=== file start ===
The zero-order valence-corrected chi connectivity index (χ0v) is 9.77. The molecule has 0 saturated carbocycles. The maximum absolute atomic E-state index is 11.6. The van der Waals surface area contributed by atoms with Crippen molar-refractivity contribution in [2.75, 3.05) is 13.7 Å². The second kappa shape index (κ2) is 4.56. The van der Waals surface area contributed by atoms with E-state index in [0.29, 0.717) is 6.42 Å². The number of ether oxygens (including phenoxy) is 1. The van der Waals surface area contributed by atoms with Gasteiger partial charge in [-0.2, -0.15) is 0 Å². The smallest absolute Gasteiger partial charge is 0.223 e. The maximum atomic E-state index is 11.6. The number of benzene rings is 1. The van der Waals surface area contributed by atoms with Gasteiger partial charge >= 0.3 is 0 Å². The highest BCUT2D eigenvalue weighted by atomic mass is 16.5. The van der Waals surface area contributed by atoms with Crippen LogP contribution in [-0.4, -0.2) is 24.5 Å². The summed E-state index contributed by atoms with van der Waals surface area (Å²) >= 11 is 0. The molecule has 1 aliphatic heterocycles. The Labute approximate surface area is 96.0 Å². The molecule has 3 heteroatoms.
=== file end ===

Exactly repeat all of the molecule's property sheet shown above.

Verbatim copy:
The zero-order valence-corrected chi connectivity index (χ0v) is 9.77. The molecule has 0 saturated carbocycles. The maximum absolute atomic E-state index is 11.6. The van der Waals surface area contributed by atoms with Crippen molar-refractivity contribution in [2.75, 3.05) is 13.7 Å². The second kappa shape index (κ2) is 4.56. The van der Waals surface area contributed by atoms with E-state index in [0.29, 0.717) is 6.42 Å². The number of ether oxygens (including phenoxy) is 1. The van der Waals surface area contributed by atoms with Gasteiger partial charge in [-0.2, -0.15) is 0 Å². The smallest absolute Gasteiger partial charge is 0.223 e. The maximum atomic E-state index is 11.6. The number of benzene rings is 1. The van der Waals surface area contributed by atoms with Gasteiger partial charge >= 0.3 is 0 Å². The highest BCUT2D eigenvalue weighted by atomic mass is 16.5. The van der Waals surface area contributed by atoms with Crippen LogP contribution in [-0.4, -0.2) is 24.5 Å². The summed E-state index contributed by atoms with van der Waals surface area (Å²) >= 11 is 0. The molecule has 1 aliphatic heterocycles. The Labute approximate surface area is 96.0 Å². The molecule has 3 heteroatoms.